Council member aims to be Salt Lake mayor
Saxton is first to toss hat in ring; Rocky is undecided
The race for Salt Lake City mayor has begun, with the first contender declaring her candidacy.
With a year and a half remaining until the November 2007 election, Salt Lake City Councilwoman Nancy Saxton has said she wants Mayor Rocky Anderson's job.
"I'm planning to run for mayor, whether the mayor runs or not," Saxton said Tuesday.
The councilwoman's announcement makes her the first to enter the race, although several potential candidates say they are considering a run. Anderson himself has not yet decided whether to seek re-election.
Anderson was out of the office for meetings and travel all day Tuesday and could not be reached for comment.
Saxton has been on the council for six years as long as Anderson has been mayor and the two have regularly butted heads. "It's time for a change," Saxton said, alluding to some of Anderson's more high-profile battles. "I have a great relationship with elected officials all over the state. I have great respect for (The Church of Jesus Christ of Latter-day Saints). I honor their positions."
Anderson regularly polls poorly among the city's LDS voters, a fact he has attributed to his support for gay and lesbian rights and revamping liquor laws. He has also had run-ins with state lawmakers and other statewide politicians, including North Salt Lake Mayor Kay Briggs, with whom he has argued over 80 acres of open space on the cities' shared border.
"We have basically created a climate for Salt Lake City that we have alienated and isolated the rest of the state, and yet this is the capital. Salt Lake City belongs to all of Utah," Saxton said.
Anderson, a Democrat, is widely regarded as one of Utah's most liberal politicians. Asked how she would define herself on the conservative-liberal spectrum, Saxton, who is also a Democrat, said, "I consider myself very reasonable."
Saxton touted her experience running the Saltair Bed and Breakfast, saying she brings "great insights as a small-business owner." And she said she would promote fiscal conservatism, a trait she said Anderson lacks.
"We have not had an easy time in the six years I've been on the council with our budgets, and that is important for someone who is in a mayoral position to understand, that the well is not endless," she said. "The people who are paying taxes and that we represent are barely squeaking by."
Anderson earlier this month proposed a $190 million budget that would include about $4.5 million in property-tax increases for more police and other purposes, including a $1.2 million voter-approved bond for open space and The Leonardo cultural and arts center.
One of Saxton and Anderson's recent disagreements concerns how best to spruce up Pioneer Park. Anderson wants $4.7 million in funding in the coming years to give the park a face lift, while Saxton supports giving $1.1 million to the first phase of the park project but wants to focus on horse-mounted police patrols as a cheaper, more novel way to increase interest in the park and drive away crime.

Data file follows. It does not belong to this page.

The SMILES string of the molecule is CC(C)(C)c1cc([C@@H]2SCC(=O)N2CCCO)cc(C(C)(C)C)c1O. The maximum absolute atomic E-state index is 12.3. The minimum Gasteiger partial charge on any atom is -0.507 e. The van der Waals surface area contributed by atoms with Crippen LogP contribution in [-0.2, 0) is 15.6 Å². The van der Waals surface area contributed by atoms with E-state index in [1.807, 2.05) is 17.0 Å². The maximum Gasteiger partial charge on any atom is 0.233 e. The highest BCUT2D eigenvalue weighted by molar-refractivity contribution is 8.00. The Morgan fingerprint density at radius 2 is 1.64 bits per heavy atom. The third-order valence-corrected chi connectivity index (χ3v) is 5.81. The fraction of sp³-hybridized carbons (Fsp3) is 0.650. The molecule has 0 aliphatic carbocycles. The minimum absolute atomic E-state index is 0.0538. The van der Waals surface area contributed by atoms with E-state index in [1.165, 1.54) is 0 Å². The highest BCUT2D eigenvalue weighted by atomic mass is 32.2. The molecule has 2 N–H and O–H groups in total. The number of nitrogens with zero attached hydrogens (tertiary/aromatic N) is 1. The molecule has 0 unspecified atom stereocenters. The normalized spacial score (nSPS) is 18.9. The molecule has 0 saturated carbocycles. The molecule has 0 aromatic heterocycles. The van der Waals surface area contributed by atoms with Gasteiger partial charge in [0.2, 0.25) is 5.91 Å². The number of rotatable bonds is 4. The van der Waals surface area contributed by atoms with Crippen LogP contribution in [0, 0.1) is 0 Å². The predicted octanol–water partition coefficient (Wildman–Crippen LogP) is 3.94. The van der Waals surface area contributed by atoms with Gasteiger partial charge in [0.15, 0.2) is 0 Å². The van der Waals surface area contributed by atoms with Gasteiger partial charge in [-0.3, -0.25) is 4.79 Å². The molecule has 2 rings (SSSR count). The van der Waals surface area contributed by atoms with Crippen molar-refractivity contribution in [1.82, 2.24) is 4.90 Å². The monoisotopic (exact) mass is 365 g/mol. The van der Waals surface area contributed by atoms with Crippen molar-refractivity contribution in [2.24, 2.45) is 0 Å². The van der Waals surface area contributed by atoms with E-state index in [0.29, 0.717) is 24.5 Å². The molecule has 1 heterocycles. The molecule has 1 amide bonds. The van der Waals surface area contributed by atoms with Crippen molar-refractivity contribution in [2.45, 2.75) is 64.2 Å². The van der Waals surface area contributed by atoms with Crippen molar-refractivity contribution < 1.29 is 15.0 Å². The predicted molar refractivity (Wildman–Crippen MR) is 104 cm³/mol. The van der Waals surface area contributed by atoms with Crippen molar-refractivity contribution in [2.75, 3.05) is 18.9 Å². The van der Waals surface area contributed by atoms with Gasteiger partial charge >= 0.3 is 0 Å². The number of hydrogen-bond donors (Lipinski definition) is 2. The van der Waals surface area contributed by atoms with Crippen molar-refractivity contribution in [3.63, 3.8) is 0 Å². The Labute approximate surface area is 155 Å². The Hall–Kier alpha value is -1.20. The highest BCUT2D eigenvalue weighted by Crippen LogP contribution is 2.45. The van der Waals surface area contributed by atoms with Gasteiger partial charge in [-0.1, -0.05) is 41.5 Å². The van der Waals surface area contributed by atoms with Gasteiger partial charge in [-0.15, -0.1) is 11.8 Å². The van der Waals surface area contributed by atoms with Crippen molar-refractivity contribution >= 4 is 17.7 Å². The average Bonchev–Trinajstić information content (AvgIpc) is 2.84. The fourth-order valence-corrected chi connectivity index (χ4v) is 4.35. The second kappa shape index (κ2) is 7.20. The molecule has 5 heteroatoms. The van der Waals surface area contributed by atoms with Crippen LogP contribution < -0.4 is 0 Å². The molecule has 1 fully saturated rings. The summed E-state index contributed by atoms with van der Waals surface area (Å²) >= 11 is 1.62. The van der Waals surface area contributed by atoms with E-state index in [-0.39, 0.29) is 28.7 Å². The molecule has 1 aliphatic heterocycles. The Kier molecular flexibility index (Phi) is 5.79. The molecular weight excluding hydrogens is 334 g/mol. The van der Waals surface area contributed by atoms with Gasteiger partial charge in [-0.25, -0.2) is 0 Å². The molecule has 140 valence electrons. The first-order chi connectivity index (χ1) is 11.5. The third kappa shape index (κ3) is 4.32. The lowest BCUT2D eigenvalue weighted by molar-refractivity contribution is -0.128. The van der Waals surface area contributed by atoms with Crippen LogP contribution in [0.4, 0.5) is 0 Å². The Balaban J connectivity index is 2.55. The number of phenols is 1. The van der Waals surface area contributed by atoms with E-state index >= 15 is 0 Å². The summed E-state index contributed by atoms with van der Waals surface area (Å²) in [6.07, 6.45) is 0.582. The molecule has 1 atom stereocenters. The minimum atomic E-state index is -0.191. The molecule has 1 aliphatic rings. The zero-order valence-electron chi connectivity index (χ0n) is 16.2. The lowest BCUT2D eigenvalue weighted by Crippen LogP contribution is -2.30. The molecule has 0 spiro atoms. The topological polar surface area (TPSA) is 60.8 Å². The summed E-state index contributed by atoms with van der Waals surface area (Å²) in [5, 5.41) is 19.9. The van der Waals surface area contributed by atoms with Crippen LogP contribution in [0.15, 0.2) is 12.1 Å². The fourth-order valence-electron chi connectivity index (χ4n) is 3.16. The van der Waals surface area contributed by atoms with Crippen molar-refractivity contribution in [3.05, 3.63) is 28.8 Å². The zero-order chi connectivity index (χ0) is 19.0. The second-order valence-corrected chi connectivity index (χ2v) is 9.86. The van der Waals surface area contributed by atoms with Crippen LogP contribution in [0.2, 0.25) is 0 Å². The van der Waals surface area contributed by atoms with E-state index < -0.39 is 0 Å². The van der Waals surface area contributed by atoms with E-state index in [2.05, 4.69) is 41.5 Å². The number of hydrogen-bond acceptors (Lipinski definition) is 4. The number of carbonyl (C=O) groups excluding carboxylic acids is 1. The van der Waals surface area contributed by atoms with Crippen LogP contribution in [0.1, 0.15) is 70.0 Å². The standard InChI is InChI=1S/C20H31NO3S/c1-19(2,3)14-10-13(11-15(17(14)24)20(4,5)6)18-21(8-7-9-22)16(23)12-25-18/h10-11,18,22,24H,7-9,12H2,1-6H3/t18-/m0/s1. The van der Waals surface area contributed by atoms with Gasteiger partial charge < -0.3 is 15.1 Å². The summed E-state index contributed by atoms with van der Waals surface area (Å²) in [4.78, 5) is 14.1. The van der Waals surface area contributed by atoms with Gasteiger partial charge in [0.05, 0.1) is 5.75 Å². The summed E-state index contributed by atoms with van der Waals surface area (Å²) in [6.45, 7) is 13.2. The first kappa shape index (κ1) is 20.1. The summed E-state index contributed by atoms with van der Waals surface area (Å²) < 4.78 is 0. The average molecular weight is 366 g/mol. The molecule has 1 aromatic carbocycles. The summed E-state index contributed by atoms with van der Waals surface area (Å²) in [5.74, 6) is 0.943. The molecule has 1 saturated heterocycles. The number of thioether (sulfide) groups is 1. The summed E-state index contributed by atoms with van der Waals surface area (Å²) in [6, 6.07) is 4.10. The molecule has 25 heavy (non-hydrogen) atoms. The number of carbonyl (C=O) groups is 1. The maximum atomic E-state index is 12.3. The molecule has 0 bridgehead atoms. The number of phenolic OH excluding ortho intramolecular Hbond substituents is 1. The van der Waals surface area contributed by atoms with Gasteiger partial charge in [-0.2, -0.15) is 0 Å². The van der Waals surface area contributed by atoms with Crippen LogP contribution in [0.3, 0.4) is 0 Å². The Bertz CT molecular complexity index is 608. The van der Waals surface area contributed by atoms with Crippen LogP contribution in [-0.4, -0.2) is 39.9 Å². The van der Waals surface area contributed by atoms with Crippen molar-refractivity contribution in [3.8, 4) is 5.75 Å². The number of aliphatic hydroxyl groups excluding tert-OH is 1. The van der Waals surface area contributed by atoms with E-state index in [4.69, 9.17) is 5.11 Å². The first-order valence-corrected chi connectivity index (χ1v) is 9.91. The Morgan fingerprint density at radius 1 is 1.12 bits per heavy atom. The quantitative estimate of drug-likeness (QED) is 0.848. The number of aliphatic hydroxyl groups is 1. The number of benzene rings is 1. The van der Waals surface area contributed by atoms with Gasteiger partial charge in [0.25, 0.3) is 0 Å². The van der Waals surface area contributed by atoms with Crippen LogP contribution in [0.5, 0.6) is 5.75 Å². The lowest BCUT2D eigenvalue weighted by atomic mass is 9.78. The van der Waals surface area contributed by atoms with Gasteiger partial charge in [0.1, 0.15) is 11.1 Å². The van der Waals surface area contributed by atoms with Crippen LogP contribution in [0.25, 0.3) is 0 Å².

Anderson has called the horse-patrol idea "absurd."
Other possible candidates said Tuesday that Saxton's decision will not play a role in whether they will run. Among them are council members Dave Buhler, Eric Jergensen and Jill Remington Love. All three said they have supporters encouraging them to run and that they will make the decision with input from family and friends.
Jergensen added that after word of Saxton's decision to run got out, he's had people calling and asking him to "please run."
If Anderson decides to seek a third term, he will likely face a tough battle, regardless of who his opponents are. A Dan Jones and Associates poll commissioned earlier this month by the Deseret Morning News and KSL-TV showed that while 52 percent of the 209 city residents surveyed approve of the job Anderson has done, only 39 percent said he should be re-elected. Fifty-seven percent said it was time to give someone else a chance.
If Anderson doesn't run, Saxton will probably face an Anderson ally on the ballot. Former council member and current airport-board chairman Keith Christensen said he will support Anderson if he runs, and if Anderson doesn't, Christensen will jump into the race.
"One of us will run, but not both," Christensen said. He said he hopes that decision will be made in the coming weeks.Other people who have been mentioned as possible candidates include Salt Lake County Council members Jenny Wilson, Joe Hatch and Randy Horiuchi and state Rep. Ralph Becker, D-Salt Lake City.
- SAGE scores, 2015: Top Utah schools in...
- SAGE scores, 2015: Top Utah schools in...
- SAGE scores, 2015: Top Utah schools in science
- Utah's top 25 schools in each subject based...
- Popular Provo teacher imprisoned for...
- About Utah: He walked around the lake —...
- Family of man killed by Spanish Fork police...
- Students see 'great growth' in second year of...
- Family of man killed by Spanish Fork... 32
- Utah coal: A story of families, jobs... 31
- Herriman man dies following fistfight... 20
- Man shot, killed by Spanish Fork police... 19
- Teen accused of murdering neighbor now... 18
- About Utah: He walked around the lake... 14
- Students see 'great growth' in second... 14
- Does coal have a future in Utah? Should... 14